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'Behold, the days are coming,' says the LORD,
'that I will perform that good thing which I have promised
to the house of Israel and to the house of Judah:
In those days and at that time I will cause
to grow up to David a Branch of righteousness;
He shall execute judgment and righteousness in the earth.
In those days Judah will be saved, and Jerusalem will dwell safely.
And this is the name by which she will be called:
Jeremiah 33:14-16

One of the names of God is Jehovah Tsidkenu – THE LORD OUR RIGHTEOUSNESS.

Righteousness is holy and upright living in accordance with God's standard. The Hebraic word for righteousness "tsedeq" comes from a root word that means "straightness." This straightness conforms to an authoritative standard set by God Himself.

For I proclaim the name of the LORD: ascribe greatness to our God. He is the Rock, His work is perfect; for all His ways are justice, a God of truth and without injustice; righteous and upright is He. Deut 32:3-4

God's character is the definition and source of all righteousness (Gen. 18:25; Deut. 32:4; Rom. 9:14). Therefore, man's righteousness is defined in terms of God's.

Righteousness defines man's relationship with God (Ps. 50:6; Jer. 9:24) and with other people (Jer. 22:3). In simple terms, being righteous is both loving God and loving our neighbours. Adam and Eve would have acted righteously in their relationship with God if they had obeyed Him. Their obedience would prove their love as His commands defined that relationship.

The Ten Commandments defined Israel's relationship with God. To obey those laws was to act righteously. Such obedience maintained the covenant relationship between God and His people. This covenant relationship is not any ordinary relationship - it is a relationship based on a covenant. Apart from obeying the Word of God, we cannot have any covenant relationship with God.

The animal sacrifices in the Old Testament and the cross of Jesus in the New Testament reveal man's need for righteousness. Since the Fall in the Garden of Eden, man is inherently unrighteous. Man cannot be righteous in the sight of God on his own merits. Therefore, man needs God's righteousness to be imputed or transferred to him.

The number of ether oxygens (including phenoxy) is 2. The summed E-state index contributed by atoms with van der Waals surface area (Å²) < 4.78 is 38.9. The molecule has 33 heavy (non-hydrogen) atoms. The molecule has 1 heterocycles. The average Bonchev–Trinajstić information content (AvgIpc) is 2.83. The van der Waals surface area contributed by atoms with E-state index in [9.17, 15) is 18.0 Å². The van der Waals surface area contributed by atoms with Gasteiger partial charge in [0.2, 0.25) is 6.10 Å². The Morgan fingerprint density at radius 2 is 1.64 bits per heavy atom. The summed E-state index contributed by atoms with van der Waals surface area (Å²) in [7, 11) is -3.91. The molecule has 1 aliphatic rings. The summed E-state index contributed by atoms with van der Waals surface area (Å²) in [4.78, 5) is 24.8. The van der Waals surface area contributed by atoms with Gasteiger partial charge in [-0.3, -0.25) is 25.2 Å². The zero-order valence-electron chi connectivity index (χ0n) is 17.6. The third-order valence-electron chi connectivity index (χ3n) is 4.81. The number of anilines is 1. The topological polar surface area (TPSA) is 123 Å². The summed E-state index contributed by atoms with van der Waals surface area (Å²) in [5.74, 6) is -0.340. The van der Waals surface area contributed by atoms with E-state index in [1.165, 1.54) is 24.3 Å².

The cross of Jesus is God’s demonstration of His righteousness. God accounts or transfers the righteousness of Christ to those who trust in Him (Rom. 4:3-22; Gal. 3:6; Phil. 3:9). We do not become righteous because of our inherent goodness. God sees us as righteous because of our identification by faith with His Son.

His righteousness is imputed to us when we believe - at the very moment we put our faith and trust in Him. Before that, we are all like an unclean thing. All our righteousnesses are like filthy rags. All of us fade like a leaf. Our iniquities, like the wind, have taken us away (Isaiah 64:6). It is in that while we are yet sinners, Christ died for us! Apart from Him, we can do nothing, are nothing and have nothing. Therefore, God imputes His righteousness unto us.

To whom does God impute His righteousness? The ungodly! To him who does not work but believes on Him Who justifies the ungodly, his faith is accounted for righteousness. David described the blessedness of the man to whom God imputes righteousness apart from works: "Blessed are those whose lawless deeds are forgiven, and whose sins are covered; Blessed is the man to whom the Lord shall not impute sin." (Romans 4:5-8)

When we are still ungodly and unrighteous, God imputes His righteousness unto us so that in Him, we become righteous. When our bank accounts in heaven are negative, God transfers His glorious funds not only to offset all our debts of sin and unrighteousness but also to give us an abundant positive overflow of grace and mercy.

How did we receive His righteousness? By believing in Him. Without faith it is impossible to please Him, for he who comes to God must believe that He is, and that He is a rewarder of those who diligently seek Him (Heb 11:6). God will reward the ungodly with His righteousness when they believe in Him.

After we become righteous, we have to abide in Him as He abides in us. We have to seek His kingdom and His righteousness. We have to remain righteous in Him and not to muddle with unrighteousness again.

The LORD is merciful and gracious, slow to anger, and abounding in mercy. He will not always strive with us, nor will He keep His anger forever. He has not dealt with us according to our sins, nor punished us according to our iniquities.

For as the heavens are high above the earth, so great is His mercy toward those who fear Him; as far as the east is from the west, so far has He removed our transgressions from us. As a father pities his children, so the LORD pities those who fear Him.

For He knows our frame; he remembers that we are dust. As for man, his days are like grass; as a flower of the field, so he flourishes. For the wind passes over it, and it is gone, and its place remembers it no more.

But the mercy of the LORD is from everlasting to everlasting on those who fear Him, and His righteousness to children's children, to such as keep His covenant, and to those who remember His commandments to do them. (Psalm 103:8-18)

Jesus Christ is the same yesterday, today, and forever (Hebrews 13:8). He is eternally Jehovah Tsidkenu – THE LORD OUR RIGHTEOUSNESS. From everlasting to everlasting always the same.

Nelson's Illustrated Bible Dictionary

Written on:
18 February 2004